Microbial decomposition of coral-derived DOM
The rapid bacterial growth can subsequently lead to the emergence of bacterivorous protists such as heterotrophic nanoflagellates, which are capable of transferring carbon to the higher trophic levels through the microbial food web. To test if coral mucus enhances the growth of bacterivorous protists in situ condition, I examined bacteria and protists in the sea-surface microlayer over coral reefs. The sea-surface microlayer is the thin boundary layer between the atmosphere and ocean, with a typical thickness of 10-250 µm. The sea-surface microlayer is generally enriched in both DOM and POM and microbes.
Coral mucus often includes air bubbles that provide buoyancy, which slowly ascend to the sea-surface and accumulate. Passing through the water column, its sticky surface traps various organic particles such as bacteria. So coral mucus contributes to the formation of enriched organic matter and microbes in the air-sea interface. Also, higher coral coverage in an area can mean higher organic matter or coral mucus input, which results in a more stimulated microbial community at the air-sea interface compared to areas with lower coral coverage.
I have also experimentally confirmed that the growth efficiencies of both bacteria and bacterivorous protists were higher with coral-derived DOM, suggesting higher transfer efficiency from bacteria that is fueled by coral organic matter to bacterivorous protists (Nakajima et al. 2017).
How great is the nutritional values of coral mucus?
Coral mucus is utilized by various reef animals including fish, zooplankton and various benthic animals. Here, I summarized the list of animals that have been reported to feed on coral mucus, which are either isotopically or visually confirmed.
Summary of organisms that feed on coral mucusModified from Nakajima & Tanaka (2014)
|Taxonomic group||Species||Method for feeding experiments/observations||Source|
|Blue sprat||Spratelloides delicatulus||behavior||Johannes 1967|
|Damselfish||Chromis sp.||behavior||Johannes 1967|
|Damselfish||Chromis sp.||behavior (no feeding on mucus was observed)||Coles & Strathmann 1973|
|Surgeonfish||Acanthuridae||behavior (no feeding on mucus was observed)||Coles & Strathmann 1973|
|Butterfly fish||Chaetodon ornatissimus||behavior||Hobson 1974, Reese 1977|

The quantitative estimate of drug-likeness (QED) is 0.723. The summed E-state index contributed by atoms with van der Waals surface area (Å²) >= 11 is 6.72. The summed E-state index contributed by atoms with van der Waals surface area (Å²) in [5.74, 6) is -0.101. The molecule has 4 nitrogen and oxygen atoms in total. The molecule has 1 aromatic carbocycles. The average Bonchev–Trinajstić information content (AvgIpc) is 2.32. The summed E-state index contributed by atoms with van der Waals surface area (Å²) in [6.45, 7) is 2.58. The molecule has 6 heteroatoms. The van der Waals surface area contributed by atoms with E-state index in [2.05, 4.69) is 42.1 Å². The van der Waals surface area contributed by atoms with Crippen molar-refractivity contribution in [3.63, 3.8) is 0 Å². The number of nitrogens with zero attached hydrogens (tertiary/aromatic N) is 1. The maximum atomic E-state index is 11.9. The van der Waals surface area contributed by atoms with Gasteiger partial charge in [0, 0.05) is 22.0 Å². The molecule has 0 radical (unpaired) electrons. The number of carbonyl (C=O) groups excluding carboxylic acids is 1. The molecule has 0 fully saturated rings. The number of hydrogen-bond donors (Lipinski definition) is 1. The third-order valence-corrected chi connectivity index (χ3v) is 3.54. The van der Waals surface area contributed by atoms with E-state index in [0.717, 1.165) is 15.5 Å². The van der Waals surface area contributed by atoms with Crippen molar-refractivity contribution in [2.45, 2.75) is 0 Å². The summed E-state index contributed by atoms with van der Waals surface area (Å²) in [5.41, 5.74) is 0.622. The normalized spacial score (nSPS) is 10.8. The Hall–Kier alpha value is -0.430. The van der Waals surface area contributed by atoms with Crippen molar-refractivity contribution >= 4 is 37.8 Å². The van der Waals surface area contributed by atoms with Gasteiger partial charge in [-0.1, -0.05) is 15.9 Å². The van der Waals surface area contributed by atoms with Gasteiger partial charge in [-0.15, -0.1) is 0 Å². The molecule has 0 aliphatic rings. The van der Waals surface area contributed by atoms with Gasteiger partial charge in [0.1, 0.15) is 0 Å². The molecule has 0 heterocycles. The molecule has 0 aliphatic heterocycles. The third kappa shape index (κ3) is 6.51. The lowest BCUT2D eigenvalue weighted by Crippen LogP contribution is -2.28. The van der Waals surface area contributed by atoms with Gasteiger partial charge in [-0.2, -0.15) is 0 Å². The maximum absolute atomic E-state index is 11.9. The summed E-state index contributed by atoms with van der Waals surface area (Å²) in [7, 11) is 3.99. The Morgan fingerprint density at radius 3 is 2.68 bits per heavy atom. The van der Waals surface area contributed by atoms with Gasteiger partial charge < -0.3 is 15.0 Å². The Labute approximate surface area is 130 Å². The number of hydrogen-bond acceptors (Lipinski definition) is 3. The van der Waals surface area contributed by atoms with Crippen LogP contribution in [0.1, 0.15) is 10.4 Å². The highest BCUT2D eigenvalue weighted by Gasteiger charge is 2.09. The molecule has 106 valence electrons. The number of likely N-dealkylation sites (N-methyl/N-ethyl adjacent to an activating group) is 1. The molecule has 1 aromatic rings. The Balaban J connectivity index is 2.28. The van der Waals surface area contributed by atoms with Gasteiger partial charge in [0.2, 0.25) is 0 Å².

|Copepod||Acartia negligence||14C incorporation||Richman 1975|
|Copepod||Acartia tonsa||neutral red dyeing/[methyl-3H]-thymidine incorporation||Gottfried & Roman 1983|
|Mysid||Mysidium integrum||neutral red dyeing/[methyl-3H]-thymidine incorporation||Gottfried & Roman 1983|
|Crown-of-thorns starfish (COTS) larvae||Acanthaster cf. solaris||13C, 15N incorporation||Nakajima et al. 2016|
|Coral crab||Trapezia sp.||behavior||Knudsen et al. 1967|
|Coral crab||Tetralia fulva||behavior/carmine dyeing||Patton 1994|
|Coral gall crab||Hapalocarcinus marsupialis||behavior||Kropp et al. 1986|
|Coral gall crab||Utinomia dimorpha||behavior||Kropp et al. 1986|
|Shrimp||Coralliocaris superba||behavior/carmine dyeing||Patton 1994|
|Shrimp||Philarius imperialis||behavior/carmine dyeing||Patton 1994|
|Shrimp||Jocaste japonica||behavior/carmine dyeing||Patton 1994|
|Crab||Mithrax sp.||behavior/neutral red dyeing||Stachowicz & Hay 1999|
|Bivalve||Lithophaga lessepsiana||14C incorporation||Shafir & Loya 1983|
|Softcoral||Pseudoplexaura porosa||14C incorporation||Coffroth 1984|
|Acoelomorph worm||Waminoa sp.||15N incorporation||xx|
Then the question arises as to how great is the nutritional value of coral mucus. In order to figure out the nutritional values of coral mucus, we can use the protein/energy ratio. The protein/energy ratio is often used to estimate nutritional values of food items (Wilson 2002, Wilson et al. 2003). Energy (or calories) can be calculated using the following assumptions (Henken et al. 1986):
- carbohydrate = 4.2 kcal/g
- protein = 5.65 kcal/g
- lipid = 9.45 kcal/g.
Here, I calculated the protein/energy (P/E) ratios of coral mucus using the basic composition of carbohydrates, proteins and lipids of coral mucus from various corals (see Nakajima & Tanaka 2014 for details).
Summary of energy/protein (P/E) ratio of coral mucusProtein/energy (P/E) ratio (mg/KJ)
|Coral||P/E ratio||Mucus form||Source|
|Fungia||NA||fluid||Daumas & Thomassin 1977|
|Acropora formosa||16.3||fluid?||Meikle et al. 1988|
|Pachyseris speciosa||24.1||fluid?||Meikle et al. 1988|
|Fungia fungites||35.7||fluid?||Meikle et al. 1988|
|Acropora||NA||fluid||Ducklow & Mitchell 1979|
|Platygyra||35.2||fluid||Ducklow & Mitchell 1979|
|Fungia||2.7||fluid||Ducklow & Mitchell 1979|
|Faviidae||8.3||fluid||Daumas et al. 1981|
|Lobophyllia corymbosa||20.6||fluid||Daumas et al. 1981|
|Platygyra||11.9||fluid||Pascal & Vacelet 1981|
|Fungia scutaria||17.1||fluid||Krupp 1982|
|Porites furcata||11.4||fluid||Coffroth 1990|
|Porites astreoides||17.6||fluid||Coffroth 1990|
|Portites lobata||NA||fluid||Coffroth 1990|
|Porites sp.||NA||fluid||Coffroth 1990|
|Porites sp.||NA||sheet||Coffroth 1990|
|Porites australiensis||NA||sheet||Coffroth 1990|
|Porites divaricata||30.7||sheet||Coffroth 1990|
|P. lobata||26.5||sheet||Coffroth 1990|
|Porites lutea||25.1||sheet||Coffroth 1990|
|P. astreoides||27.9||sheet||Coffroth 1990|
|Porites murrayensis||31.6||sheet||Coffroth 1990|
|P. furcata||28.7||sheet||Coffroth 1990|
What if I compare these nutritional values of coral mucus with other food items in coral reef environments? Well, here is the summary.The nutritional values of coral mucus are comparable or even higher than those of reef benthic algae, reef algal detritus, reef fish feces, phytoplankton and zooplankton. That’s why coral mucus is one of the best nutritional sources!